A recent survey conducted by AMA Insurance Agency Inc. found that nearly one-third of physicians retire between the ages of 60 and 65 — and 12% retire even earlier than that. Studies often cite career burnout as a driving factor for doctors retiring early, but the reasons vary from doctor to doctor and the decision to walk away from full-time work is always a personal one.
That said, the same AMA survey found that dissatisfaction among early-retiring physicians is significant. Of those retired physicians who are under age 60, 8 percent of them reported being dissatisfied. That percentage gets halved among retired physicians 60-to-65 years of age.
So, what questions should doctors be asking themselves when approaching the possibility of early retirement? Below, we’ll take a look at five key factors these older physicians should consider before closing the book on their careers.
More than any logistical or financial consideration, this one is of paramount importance: Are you still happy practicing medicine? There can be many layers to answering this question, but it is at the heart of timing a satisfying retirement.
As mentioned before, burnout is a common consideration for physicians — and the covid-19 pandemic exacerbated many long-standing industry issues that contribute to burnout. The World Health Organization (WHO) considers burnout an “occupational disease” with three defining symptoms:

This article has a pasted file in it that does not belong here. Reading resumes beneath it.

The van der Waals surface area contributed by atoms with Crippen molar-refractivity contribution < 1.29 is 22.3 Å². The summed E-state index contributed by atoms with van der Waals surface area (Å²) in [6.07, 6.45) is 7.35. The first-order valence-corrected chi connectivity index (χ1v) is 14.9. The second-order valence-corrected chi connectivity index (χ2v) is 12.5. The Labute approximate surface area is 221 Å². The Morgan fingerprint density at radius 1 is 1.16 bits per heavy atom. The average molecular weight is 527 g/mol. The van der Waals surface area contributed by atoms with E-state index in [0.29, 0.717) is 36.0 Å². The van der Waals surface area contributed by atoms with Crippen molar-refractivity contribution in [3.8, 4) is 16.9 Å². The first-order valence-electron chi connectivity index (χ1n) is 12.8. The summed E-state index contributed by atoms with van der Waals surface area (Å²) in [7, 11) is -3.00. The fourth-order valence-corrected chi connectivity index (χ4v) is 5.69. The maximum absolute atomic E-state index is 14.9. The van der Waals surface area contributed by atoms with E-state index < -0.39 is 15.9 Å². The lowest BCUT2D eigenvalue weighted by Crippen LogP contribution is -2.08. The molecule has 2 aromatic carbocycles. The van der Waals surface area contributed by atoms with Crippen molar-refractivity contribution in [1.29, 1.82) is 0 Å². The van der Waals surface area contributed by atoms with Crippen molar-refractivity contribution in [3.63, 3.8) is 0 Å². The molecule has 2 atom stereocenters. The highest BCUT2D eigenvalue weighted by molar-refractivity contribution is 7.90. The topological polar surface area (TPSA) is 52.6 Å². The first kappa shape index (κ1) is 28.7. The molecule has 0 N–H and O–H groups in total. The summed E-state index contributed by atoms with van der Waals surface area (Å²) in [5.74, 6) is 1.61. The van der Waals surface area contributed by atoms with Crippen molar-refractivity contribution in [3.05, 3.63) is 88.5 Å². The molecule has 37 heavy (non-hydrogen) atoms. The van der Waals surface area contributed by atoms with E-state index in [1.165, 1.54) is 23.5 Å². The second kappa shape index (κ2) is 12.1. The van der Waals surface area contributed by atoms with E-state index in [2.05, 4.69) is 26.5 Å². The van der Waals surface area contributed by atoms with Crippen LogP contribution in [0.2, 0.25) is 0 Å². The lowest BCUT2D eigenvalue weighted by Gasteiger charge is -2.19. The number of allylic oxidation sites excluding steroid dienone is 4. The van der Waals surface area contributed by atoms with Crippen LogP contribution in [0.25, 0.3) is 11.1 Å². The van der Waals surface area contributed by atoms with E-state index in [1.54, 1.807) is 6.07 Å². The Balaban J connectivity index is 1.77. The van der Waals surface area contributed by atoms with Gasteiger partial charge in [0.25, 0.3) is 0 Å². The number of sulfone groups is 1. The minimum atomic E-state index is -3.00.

Physical and/or mental exhaustion
Increased cynicism and frustration at work
Reduced efficacy at work
Various other factors that can impact career satisfaction for physicians. The growing trend of big, consumer brands and private equity companies purchasing practices and physician groups, for example, is another reported source of dissatisfaction for physicians.
Maybe these trends are negatively impacting your career, maybe they’re not. The bottom line is this: If you are still satisfied with serving patients and practicing medicine, then chances are it is not time to retire. As the AMA Insurance Agency Inc. survey results note, retiring too early historically is a leading source of dissatisfaction among retired physicians.
Everyone’s imagined what their life post-retirement might look like in passing, but if you’re a doctor seriously considering early retirement, it’s time to make more concrete determinations. What will your major recurring expenses be? What kind of discretionary costs and leisure expenses will you want to prioritize? Will there be new tax considerations?
Ultimately, you want to determine an estimated cost for every year of retirement. Of course, it’s impossible to predict an exact number, but you want to understand how much you’ll need (and want) to spend during a calendar year and how long your current savings and investments can accommodate those costs. Early retirement theoretically means more years of your life without significant income — and you don’t want to deplete your nest egg in the middle of your golden years.
One particularly important expense to consider when retiring early? Your healthcare coverage. Retirees aren’t eligible for Medicare coverage until the age of 65. If you plan to retire before then, you will need to consider paying for coverage out-of-pocket or, if possible, getting coverage under a spouse’s employer-provided healthcare plan.
Speaking of savings, your savings accounts will be key to determining the timing of your retirement. If you’re younger than 65, it’s time to take a closer look at your retirement accounts (like 401(k)s, IRAs, and so on) and, in necessary, revise your saving strategies so an earlier retirement becomes more feasible.